BACKGROUND: The disproportionate burden of COVID-19 on ethnic minority populations has recently highlighted the necessity of maintaining accessible, routinely collected, ethnicity data within healthcare services. Despite 25 years of supportive legislation and policy in the UK, ethnicity data recording remains inconsistent, which has hindered needs assessment, evaluation and decision-making. We describe efforts to improve the completeness, quality and usage of ethnicity data within our regional health board, NHS Lothian.

METHODS: The Ethnicity Coding Task Force was established with the aim of increasing ethnicity recording within NHS Lothian secondary care services from 3 to 90% over 3 years. We subsequently analysed these data specifically focusing on Accident and Emergency (A&E) use by ethnic group.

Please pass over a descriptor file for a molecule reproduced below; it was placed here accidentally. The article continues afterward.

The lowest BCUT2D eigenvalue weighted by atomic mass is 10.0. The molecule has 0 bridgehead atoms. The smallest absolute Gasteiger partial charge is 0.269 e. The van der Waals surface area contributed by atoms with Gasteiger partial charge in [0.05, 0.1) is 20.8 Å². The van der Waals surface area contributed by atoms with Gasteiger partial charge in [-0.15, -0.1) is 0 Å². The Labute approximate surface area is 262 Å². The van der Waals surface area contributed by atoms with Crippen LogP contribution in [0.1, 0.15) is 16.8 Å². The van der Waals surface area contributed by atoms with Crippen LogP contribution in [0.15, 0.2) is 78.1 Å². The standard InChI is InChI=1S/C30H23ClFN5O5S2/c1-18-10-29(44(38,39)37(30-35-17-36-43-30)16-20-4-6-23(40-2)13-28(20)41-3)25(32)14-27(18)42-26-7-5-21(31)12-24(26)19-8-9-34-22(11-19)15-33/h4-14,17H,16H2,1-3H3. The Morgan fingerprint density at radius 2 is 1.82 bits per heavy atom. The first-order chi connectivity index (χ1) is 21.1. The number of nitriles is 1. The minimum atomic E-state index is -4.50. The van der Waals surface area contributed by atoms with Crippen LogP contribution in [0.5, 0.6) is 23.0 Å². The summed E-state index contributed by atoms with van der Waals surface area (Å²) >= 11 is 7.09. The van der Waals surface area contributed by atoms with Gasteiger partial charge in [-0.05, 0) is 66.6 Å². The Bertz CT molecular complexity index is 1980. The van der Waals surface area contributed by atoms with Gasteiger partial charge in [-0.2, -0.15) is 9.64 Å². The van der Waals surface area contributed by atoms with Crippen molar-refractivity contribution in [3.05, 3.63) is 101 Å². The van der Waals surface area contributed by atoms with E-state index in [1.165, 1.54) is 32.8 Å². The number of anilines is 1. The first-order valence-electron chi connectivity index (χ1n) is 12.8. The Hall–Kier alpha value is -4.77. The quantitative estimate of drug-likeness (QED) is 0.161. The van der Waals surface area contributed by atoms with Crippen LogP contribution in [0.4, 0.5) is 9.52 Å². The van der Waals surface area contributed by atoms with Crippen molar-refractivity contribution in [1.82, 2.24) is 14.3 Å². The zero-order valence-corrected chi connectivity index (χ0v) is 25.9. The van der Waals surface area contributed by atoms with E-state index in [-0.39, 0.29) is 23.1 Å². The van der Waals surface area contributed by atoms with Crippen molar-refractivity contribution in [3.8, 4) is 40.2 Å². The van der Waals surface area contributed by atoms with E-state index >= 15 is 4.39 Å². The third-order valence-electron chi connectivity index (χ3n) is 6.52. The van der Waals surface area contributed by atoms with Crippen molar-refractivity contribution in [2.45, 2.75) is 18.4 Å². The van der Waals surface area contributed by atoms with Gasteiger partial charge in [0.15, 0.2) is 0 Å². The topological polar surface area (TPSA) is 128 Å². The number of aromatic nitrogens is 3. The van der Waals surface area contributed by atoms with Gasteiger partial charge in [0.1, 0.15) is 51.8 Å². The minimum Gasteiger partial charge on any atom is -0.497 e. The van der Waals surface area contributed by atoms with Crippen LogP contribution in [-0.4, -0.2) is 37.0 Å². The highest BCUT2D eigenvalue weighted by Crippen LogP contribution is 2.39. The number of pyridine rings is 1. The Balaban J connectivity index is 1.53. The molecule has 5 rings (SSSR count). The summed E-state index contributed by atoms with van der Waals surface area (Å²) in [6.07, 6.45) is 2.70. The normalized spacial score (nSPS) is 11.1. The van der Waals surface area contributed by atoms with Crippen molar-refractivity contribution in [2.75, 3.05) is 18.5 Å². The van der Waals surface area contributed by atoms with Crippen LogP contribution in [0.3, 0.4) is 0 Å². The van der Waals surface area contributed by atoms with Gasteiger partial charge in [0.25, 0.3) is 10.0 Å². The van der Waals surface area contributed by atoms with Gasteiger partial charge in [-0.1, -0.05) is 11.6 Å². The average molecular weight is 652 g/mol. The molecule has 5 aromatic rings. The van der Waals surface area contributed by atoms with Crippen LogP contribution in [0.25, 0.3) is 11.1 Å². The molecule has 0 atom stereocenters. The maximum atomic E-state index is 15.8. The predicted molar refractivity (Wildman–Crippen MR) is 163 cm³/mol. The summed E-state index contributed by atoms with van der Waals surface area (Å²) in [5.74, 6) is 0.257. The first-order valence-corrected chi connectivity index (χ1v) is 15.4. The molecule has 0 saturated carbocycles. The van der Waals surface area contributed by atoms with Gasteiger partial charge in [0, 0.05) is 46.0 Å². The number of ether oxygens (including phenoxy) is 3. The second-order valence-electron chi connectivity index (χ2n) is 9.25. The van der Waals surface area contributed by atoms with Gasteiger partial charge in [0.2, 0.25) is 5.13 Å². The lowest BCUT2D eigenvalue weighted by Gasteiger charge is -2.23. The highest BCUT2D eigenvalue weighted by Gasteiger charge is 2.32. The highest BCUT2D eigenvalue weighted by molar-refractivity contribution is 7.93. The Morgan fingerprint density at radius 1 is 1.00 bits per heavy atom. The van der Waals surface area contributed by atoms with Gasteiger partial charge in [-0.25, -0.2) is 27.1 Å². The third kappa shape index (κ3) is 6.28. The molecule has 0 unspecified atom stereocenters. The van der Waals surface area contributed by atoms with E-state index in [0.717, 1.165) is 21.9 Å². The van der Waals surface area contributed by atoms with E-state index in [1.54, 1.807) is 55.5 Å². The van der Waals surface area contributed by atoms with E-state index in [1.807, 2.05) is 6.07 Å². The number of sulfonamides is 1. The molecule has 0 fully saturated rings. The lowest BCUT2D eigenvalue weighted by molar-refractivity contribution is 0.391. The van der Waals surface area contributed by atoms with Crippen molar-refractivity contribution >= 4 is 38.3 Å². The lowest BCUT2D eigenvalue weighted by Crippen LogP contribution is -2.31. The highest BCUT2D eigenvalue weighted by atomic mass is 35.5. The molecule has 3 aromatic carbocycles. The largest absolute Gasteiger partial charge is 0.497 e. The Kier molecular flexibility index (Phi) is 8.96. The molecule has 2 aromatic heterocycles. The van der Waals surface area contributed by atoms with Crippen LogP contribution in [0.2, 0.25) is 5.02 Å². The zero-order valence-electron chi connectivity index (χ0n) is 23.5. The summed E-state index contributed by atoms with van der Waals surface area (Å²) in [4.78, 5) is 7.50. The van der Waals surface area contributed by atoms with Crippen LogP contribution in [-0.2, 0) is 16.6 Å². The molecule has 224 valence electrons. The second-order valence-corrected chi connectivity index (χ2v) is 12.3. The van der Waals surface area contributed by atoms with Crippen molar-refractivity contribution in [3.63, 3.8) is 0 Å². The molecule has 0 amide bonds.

RESULTS: We achieved 91%, 85% and 93% completeness of recording across inpatients, outpatients and A&E, respectively. Analysis of A&E data found a mixed pattern of attendance amongst ethnic minority populations and did not support the commonly perceived relationship between lower GP registration and higher A&E use within this population.

CONCLUSIONS: We identified a successful approach to increase ethnicity recording within a regional health board, which could potentially be useful in other settings, and demonstrated the utility of these data in informing assessment of healthcare delivery and future planning.


© The Author(s) 2020. Published by Oxford University Press on behalf of Faculty of Public Health. All rights reserved. For permissions, please e-mail: journals.permissions@oup.com

Cite as

Davidson, E., Douglas, A., Villarroel, N., Dimmock, K., Gorman, D. & Bhopal, R. 2020, 'Raising ethnicity recording in NHS Lothian from 3% to 90% in 3 years: processes and analysis of data from Accidents and Emergencies', Journal of Public Health, article no: fdaa202. https://doi.org/10.1093/pubmed/fdaa202

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Last updated: 17 June 2022
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